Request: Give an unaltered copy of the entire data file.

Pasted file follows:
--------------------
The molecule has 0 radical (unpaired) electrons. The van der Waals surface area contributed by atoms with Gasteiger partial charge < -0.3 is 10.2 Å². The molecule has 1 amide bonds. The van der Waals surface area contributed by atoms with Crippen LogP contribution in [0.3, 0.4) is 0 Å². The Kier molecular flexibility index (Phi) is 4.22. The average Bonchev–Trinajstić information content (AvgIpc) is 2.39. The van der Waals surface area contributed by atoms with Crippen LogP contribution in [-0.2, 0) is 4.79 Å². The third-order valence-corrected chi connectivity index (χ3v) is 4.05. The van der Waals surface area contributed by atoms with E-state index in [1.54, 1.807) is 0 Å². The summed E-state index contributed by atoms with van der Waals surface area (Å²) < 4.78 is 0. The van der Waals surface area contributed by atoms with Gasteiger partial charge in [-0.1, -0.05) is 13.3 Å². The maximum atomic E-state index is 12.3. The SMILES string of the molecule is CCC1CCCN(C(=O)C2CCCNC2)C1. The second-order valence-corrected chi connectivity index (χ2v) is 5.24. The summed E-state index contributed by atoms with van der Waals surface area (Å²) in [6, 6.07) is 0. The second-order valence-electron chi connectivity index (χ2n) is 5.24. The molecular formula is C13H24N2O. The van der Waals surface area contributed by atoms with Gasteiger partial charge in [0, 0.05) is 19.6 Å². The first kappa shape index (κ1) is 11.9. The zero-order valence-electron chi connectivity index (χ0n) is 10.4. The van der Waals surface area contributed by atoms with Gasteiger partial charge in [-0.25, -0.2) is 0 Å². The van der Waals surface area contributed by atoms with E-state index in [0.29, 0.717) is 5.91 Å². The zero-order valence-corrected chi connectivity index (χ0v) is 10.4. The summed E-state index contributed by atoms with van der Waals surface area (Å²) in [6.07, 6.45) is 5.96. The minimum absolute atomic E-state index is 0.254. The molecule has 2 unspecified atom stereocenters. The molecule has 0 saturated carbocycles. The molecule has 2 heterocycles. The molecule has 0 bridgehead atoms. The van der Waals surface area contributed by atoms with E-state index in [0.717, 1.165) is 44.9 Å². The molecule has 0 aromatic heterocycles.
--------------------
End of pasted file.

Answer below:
The molecule has 0 radical (unpaired) electrons. The van der Waals surface area contributed by atoms with Gasteiger partial charge < -0.3 is 10.2 Å². The molecule has 1 amide bonds. The van der Waals surface area contributed by atoms with Crippen LogP contribution in [0.3, 0.4) is 0 Å². The Kier molecular flexibility index (Phi) is 4.22. The average Bonchev–Trinajstić information content (AvgIpc) is 2.39. The van der Waals surface area contributed by atoms with Crippen LogP contribution in [-0.2, 0) is 4.79 Å². The third-order valence-corrected chi connectivity index (χ3v) is 4.05. The van der Waals surface area contributed by atoms with E-state index in [1.54, 1.807) is 0 Å². The summed E-state index contributed by atoms with van der Waals surface area (Å²) < 4.78 is 0. The van der Waals surface area contributed by atoms with Gasteiger partial charge in [-0.1, -0.05) is 13.3 Å². The maximum atomic E-state index is 12.3. The SMILES string of the molecule is CCC1CCCN(C(=O)C2CCCNC2)C1. The second-order valence-corrected chi connectivity index (χ2v) is 5.24. The summed E-state index contributed by atoms with van der Waals surface area (Å²) in [6, 6.07) is 0. The second-order valence-electron chi connectivity index (χ2n) is 5.24. The molecular formula is C13H24N2O. The van der Waals surface area contributed by atoms with Gasteiger partial charge in [0, 0.05) is 19.6 Å². The first kappa shape index (κ1) is 11.9. The zero-order valence-electron chi connectivity index (χ0n) is 10.4. The van der Waals surface area contributed by atoms with Gasteiger partial charge in [-0.25, -0.2) is 0 Å². The van der Waals surface area contributed by atoms with E-state index in [0.29, 0.717) is 5.91 Å². The zero-order valence-corrected chi connectivity index (χ0v) is 10.4. The summed E-state index contributed by atoms with van der Waals surface area (Å²) in [6.07, 6.45) is 5.96. The minimum absolute atomic E-state index is 0.254. The molecule has 2 unspecified atom stereocenters. The molecule has 0 saturated carbocycles. The molecule has 2 heterocycles. The molecule has 0 bridgehead atoms. The van der Waals surface area contributed by atoms with E-state index in [0.717, 1.165) is 44.9 Å². The molecule has 0 aromatic heterocycles.